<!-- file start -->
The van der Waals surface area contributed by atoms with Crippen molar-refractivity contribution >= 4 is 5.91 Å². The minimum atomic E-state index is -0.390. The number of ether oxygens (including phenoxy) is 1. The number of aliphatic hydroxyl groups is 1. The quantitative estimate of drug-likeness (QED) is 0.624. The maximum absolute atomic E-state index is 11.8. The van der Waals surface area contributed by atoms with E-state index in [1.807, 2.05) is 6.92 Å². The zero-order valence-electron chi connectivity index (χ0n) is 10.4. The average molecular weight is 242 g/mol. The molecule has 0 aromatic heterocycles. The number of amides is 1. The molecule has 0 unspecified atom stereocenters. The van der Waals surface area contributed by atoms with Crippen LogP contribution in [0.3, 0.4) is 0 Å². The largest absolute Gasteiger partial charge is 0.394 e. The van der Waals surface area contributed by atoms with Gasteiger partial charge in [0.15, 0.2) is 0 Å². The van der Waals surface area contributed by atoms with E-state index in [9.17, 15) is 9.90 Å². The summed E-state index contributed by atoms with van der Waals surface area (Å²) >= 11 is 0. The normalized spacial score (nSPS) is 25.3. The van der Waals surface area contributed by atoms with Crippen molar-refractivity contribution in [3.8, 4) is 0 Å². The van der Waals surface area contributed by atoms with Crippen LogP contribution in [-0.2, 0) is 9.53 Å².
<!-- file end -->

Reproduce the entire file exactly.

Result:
The van der Waals surface area contributed by atoms with Crippen molar-refractivity contribution >= 4 is 5.91 Å². The minimum atomic E-state index is -0.390. The number of ether oxygens (including phenoxy) is 1. The number of aliphatic hydroxyl groups is 1. The quantitative estimate of drug-likeness (QED) is 0.624. The maximum absolute atomic E-state index is 11.8. The van der Waals surface area contributed by atoms with E-state index in [1.807, 2.05) is 6.92 Å². The zero-order valence-electron chi connectivity index (χ0n) is 10.4. The average molecular weight is 242 g/mol. The molecule has 0 aromatic heterocycles. The number of amides is 1. The molecule has 0 unspecified atom stereocenters. The van der Waals surface area contributed by atoms with Crippen LogP contribution in [0.3, 0.4) is 0 Å². The largest absolute Gasteiger partial charge is 0.394 e. The van der Waals surface area contributed by atoms with Gasteiger partial charge in [0.15, 0.2) is 0 Å². The van der Waals surface area contributed by atoms with E-state index in [9.17, 15) is 9.90 Å². The summed E-state index contributed by atoms with van der Waals surface area (Å²) >= 11 is 0. The normalized spacial score (nSPS) is 25.3. The van der Waals surface area contributed by atoms with Crippen molar-refractivity contribution in [3.8, 4) is 0 Å². The van der Waals surface area contributed by atoms with Crippen LogP contribution in [-0.2, 0) is 9.53 Å².